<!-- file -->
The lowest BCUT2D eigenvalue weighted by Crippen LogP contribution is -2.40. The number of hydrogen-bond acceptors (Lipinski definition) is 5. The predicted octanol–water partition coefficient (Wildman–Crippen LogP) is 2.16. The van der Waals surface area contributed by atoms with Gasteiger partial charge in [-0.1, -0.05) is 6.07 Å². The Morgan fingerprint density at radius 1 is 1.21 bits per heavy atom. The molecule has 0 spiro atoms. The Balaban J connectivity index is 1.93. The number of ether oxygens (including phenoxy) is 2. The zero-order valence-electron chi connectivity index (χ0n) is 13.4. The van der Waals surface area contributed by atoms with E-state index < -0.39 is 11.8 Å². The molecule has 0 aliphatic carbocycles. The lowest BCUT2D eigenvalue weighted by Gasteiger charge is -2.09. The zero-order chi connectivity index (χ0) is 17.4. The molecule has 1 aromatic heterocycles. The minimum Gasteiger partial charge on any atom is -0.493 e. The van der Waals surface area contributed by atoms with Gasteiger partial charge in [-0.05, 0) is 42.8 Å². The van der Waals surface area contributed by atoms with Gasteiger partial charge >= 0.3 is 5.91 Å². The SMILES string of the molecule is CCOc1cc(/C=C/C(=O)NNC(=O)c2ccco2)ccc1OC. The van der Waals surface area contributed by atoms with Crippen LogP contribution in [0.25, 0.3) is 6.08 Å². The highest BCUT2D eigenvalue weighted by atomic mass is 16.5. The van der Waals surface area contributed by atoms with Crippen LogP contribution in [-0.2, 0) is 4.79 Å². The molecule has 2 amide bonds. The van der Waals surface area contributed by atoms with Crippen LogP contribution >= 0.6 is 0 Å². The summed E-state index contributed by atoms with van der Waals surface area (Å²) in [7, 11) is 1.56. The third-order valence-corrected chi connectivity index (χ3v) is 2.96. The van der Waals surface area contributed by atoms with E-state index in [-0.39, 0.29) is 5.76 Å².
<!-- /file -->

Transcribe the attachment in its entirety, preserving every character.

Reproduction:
The lowest BCUT2D eigenvalue weighted by Crippen LogP contribution is -2.40. The number of hydrogen-bond acceptors (Lipinski definition) is 5. The predicted octanol–water partition coefficient (Wildman–Crippen LogP) is 2.16. The van der Waals surface area contributed by atoms with Gasteiger partial charge in [-0.1, -0.05) is 6.07 Å². The Morgan fingerprint density at radius 1 is 1.21 bits per heavy atom. The molecule has 0 spiro atoms. The Balaban J connectivity index is 1.93. The number of ether oxygens (including phenoxy) is 2. The zero-order valence-electron chi connectivity index (χ0n) is 13.4. The van der Waals surface area contributed by atoms with E-state index < -0.39 is 11.8 Å². The molecule has 0 aliphatic carbocycles. The lowest BCUT2D eigenvalue weighted by Gasteiger charge is -2.09. The zero-order chi connectivity index (χ0) is 17.4. The molecule has 1 aromatic heterocycles. The minimum Gasteiger partial charge on any atom is -0.493 e. The van der Waals surface area contributed by atoms with Gasteiger partial charge in [-0.05, 0) is 42.8 Å². The van der Waals surface area contributed by atoms with Gasteiger partial charge >= 0.3 is 5.91 Å². The SMILES string of the molecule is CCOc1cc(/C=C/C(=O)NNC(=O)c2ccco2)ccc1OC. The van der Waals surface area contributed by atoms with Crippen LogP contribution in [0.25, 0.3) is 6.08 Å². The highest BCUT2D eigenvalue weighted by atomic mass is 16.5. The van der Waals surface area contributed by atoms with Crippen LogP contribution in [-0.2, 0) is 4.79 Å². The molecule has 2 amide bonds. The van der Waals surface area contributed by atoms with Crippen LogP contribution >= 0.6 is 0 Å². The summed E-state index contributed by atoms with van der Waals surface area (Å²) in [7, 11) is 1.56. The third-order valence-corrected chi connectivity index (χ3v) is 2.96. The van der Waals surface area contributed by atoms with E-state index in [-0.39, 0.29) is 5.76 Å².